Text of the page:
EAST MACHIAS, Maine — Representatives from Washington Academy, a private college preparatory school and the largest economic engine in East Machias, said they were blindsided Tuesday by a lack of support from the East Machias Board of Selectmen for an expansion project.
By a unanimous vote, the three selectmen refused to sign a letter of support that would help secure a $2.9 million U.S. Department of Agriculture loan guarantee to build a new fine arts and wellness center, install a new septic system and refinance two dormitories.
It wasn’t clear Tuesday what the total cost of the projects was.
Milton Ross, the U.S. Department of Agriculture Rural Development loan officer who is handling WA’s request, participated in the meeting by conference call.
“Without a letter of support from the town, the government is unlikely to make the loan,” Ross told the board before the vote.
Selectman Will Tuell said he was opposed to providing support because the school is exempt from taxation. Referring to the USDA loan that would save WA between $500,000 and $700,000 in interest costs over the life of the loan, Tuell said, “If you can save a half million dollars, you can help shoulder the tax burden in this town.”
Selectman Dale Richard never spoke on the issue. Chairman Bucket Davis acknowledged that over the past 10 years, the school has donated $35,000 to the town to offset services.
Tuell suggested the school agree to give a percentage of their savings back to the town to lower taxes. At one point, he asked if the school was willing to pay taxes on its dormitories if the board signed the letter.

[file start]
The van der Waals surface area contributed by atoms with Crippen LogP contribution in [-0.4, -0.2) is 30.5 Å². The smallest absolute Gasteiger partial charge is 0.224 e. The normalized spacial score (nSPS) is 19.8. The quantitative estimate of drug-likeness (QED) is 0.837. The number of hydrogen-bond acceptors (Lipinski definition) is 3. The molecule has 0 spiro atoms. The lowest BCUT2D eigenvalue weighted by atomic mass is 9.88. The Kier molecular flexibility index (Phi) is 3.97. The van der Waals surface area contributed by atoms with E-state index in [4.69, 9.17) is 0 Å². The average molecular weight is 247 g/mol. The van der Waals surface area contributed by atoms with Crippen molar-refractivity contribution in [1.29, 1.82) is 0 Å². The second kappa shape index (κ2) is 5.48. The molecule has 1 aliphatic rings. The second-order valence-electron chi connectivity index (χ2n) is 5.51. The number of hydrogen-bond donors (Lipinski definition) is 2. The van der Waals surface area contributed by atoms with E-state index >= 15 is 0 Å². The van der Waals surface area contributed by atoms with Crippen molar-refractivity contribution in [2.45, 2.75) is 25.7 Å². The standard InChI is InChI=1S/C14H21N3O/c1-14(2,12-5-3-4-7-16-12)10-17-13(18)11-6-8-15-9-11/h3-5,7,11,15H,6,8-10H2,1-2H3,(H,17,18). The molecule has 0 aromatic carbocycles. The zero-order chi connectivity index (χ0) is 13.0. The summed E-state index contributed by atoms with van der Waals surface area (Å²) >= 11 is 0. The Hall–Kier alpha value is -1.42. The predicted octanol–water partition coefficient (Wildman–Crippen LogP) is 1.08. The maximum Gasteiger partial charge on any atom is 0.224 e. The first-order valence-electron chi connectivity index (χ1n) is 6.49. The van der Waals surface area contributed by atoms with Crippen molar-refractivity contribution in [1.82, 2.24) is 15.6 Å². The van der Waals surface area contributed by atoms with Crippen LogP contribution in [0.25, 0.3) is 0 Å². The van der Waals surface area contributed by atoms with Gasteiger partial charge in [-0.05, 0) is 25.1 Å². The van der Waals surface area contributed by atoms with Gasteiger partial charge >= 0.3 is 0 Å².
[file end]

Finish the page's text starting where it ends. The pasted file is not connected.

“That’s extortion,” WA Head of School Judson McBrine answered.
The board’s refusal to show support for WA put the spotlight on an often tense relationship between the private school and the community.
At the start of Tuesday morning’s meeting, several residents objected to WA’s original plan to include a cross-country track in its expansion. Complaints centered on the track’s proposed location and its possible affect on local property owners, as well as the behavior of some WA students.
“We are here to try to do something good for the kids,” McBrine said, “not to upset the community.” WA officials agreed to remove the track from the financing package.
That did not pacify several in attendance, however, and they took the opportunity to speak out about problems between the “town and gown” populations. They complained about students walking in traffic, students throwing litter and cigarettes on the ground, and students entering nearby wooded areas during hunting season.
Richard Gardner, president of the WA board of trustees, suggested a series of public forums to allow these problems to be addressed. He said the trustees, the selectmen and the local school board could hold a joint meeting which could become a place to air some of the issues.
“Rather than have animosity, let’s try to work together,” Gardner said.
When WA offered to remove the cross-country track from the proposal, Tuell was supportive. “That would go a long way in my mind,” he said. But then, before the vote was taken, he reversed his stand and, calling the dormitories “hotels,” accused the school of “getting a free ride.”
“This is not personal,” Tuell insisted. “It’s an equity issue. I would be very happy to meet with Washington Academy to work on some of these issues.”
“You’ve made that very difficult now,” Gardner said. “You have put some real problems in front of us now.”